§ Past-year use is up 26 percent from 31 percent in 2008 to 39 percent in 2011 (an increase of 6 million teens).32


§ Lifetime use is up 21 percent, from 39 percent in 2008 to 47 percent in 2011 (an increase of 8 million teens).33  Increasingly, the international community is joining the United States in recognizing the fallacy of arguments claiming marijuana use is a harmless activity with no consequences to others.


· Antonio Maria Costa, then Executive Director of the United Nations Office on Drugs and Crime, noted in an article published in The Independent on Sunday “The debate over the drug is no longer about liberty; it’s about health.” He continued, “Evidence of the damage to mental 5 health caused by cannabis use–from loss of concentration to paranoia, aggressiveness and outright psychosis–is mounting and cannot be ignored. Emergency-room admissions involving cannabis is rising, as is demand for rehabilitation treatment. …It is time to explode the myth of cannabis as a ‘soft’ drug.”34


· The President of the International Narcotics Control Board (INCB), Raymond Yans, voiced grave concern about the recent referenda in the United States that would allow the recreational use of cannabis by adults. “Legalization of cannabis within these states would send wrong and confusing signals to youth and society in general, giving the false impression that drug abuse might be considered normal and even, most disturbingly, safe. Such a development could result in the expansion of drug abuse, especially among young people, and we must remember that all young people have a right to be protected from drug abuse and drug dependency.”35 “The concern with marijuana is not born out of any culture war mentality, but out of what science tells us about the drug’s effects.”36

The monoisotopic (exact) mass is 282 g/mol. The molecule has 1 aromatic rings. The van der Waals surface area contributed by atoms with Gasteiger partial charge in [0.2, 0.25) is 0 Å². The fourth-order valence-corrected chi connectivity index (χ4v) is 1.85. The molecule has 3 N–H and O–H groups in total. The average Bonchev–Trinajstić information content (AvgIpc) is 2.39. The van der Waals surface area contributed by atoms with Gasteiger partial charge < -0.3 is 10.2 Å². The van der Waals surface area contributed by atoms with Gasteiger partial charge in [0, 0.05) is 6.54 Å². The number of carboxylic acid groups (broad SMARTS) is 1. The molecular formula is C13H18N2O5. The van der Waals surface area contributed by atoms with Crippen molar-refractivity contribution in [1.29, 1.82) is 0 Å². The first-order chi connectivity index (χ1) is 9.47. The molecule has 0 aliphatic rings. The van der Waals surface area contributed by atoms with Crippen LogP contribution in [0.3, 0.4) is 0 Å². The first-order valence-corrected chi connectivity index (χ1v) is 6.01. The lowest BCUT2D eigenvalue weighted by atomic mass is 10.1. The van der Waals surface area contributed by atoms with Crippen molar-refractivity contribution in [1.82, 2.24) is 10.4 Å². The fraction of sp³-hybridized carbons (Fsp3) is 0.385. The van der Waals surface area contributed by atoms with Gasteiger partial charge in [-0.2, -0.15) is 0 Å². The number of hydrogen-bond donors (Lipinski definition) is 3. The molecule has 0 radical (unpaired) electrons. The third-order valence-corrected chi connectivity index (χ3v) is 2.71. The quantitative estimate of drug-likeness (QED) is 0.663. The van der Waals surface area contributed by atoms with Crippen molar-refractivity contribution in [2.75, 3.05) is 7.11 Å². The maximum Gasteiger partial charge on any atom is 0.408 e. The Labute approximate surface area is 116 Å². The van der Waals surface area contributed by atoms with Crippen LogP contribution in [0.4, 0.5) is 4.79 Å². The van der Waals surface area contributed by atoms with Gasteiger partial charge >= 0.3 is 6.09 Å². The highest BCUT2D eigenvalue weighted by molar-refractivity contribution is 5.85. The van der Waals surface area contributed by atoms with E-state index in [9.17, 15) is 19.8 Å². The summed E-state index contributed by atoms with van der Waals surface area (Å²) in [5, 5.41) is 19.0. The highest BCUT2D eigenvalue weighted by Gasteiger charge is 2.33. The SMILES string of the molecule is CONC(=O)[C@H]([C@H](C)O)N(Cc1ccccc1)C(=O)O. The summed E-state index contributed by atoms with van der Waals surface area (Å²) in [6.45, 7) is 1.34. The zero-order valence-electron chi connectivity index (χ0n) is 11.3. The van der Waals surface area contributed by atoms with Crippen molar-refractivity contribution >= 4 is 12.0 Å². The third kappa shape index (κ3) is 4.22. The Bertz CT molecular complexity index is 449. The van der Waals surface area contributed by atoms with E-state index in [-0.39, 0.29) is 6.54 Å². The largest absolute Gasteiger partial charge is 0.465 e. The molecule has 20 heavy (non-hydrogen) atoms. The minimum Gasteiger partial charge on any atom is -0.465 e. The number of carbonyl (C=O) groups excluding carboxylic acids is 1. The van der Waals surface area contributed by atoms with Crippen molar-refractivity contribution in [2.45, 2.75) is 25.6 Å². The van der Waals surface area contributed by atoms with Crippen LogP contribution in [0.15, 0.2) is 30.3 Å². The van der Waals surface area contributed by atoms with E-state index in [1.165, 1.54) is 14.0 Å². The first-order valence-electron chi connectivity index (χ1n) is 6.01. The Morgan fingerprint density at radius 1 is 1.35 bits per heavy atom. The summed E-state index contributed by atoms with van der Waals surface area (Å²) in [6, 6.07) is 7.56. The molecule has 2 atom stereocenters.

There is mounting evidence that use of marijuana, particularly by adolescents, can lead to serious mental health problems.


· According to Nora Volkow, the Director of the National Institute of Drug Abuse, “Regular marijuana use in adolescence is known to be a part of a cluster of behaviors that can produce enduring detrimental effects and alter the trajectory of a young person’s life – thwarting his or her potential. Beyond potentially lower IQ, teen marijuana use is linked to school dropout, other drug use, mental health problems, etc. Given the current number of regular marijuana users (1 in 15 high school seniors) and the possibility of this increasing with marijuana legalization, we cannot afford to divert our focus from the central point: regular marijuana use stands to jeopardize a young person’s chances of success – in school and in life.”37


· A major study published in the Proceedings of the National Academy of Sciences in August 2012 provides finding that long-term marijuana use started in teen years does have a negative effect on intellectual function. The more dependent the person becomes

on marijuana, the more significant the impairment. The impairment was significant in five different cognitive areas, especially executive function and processing speed. Participants who used cannabis heavily in their teens and continued through adulthood showed a significant drop in their intelligence quotient (IQ) – an average of eight points. Those who started using marijuana regularly after age 18 showed minor declines. Those who never used marijuana showed no decline. Even after stopping cannabis use, neuropsychological deficits were never recovered among those who started smoking during their teen years.38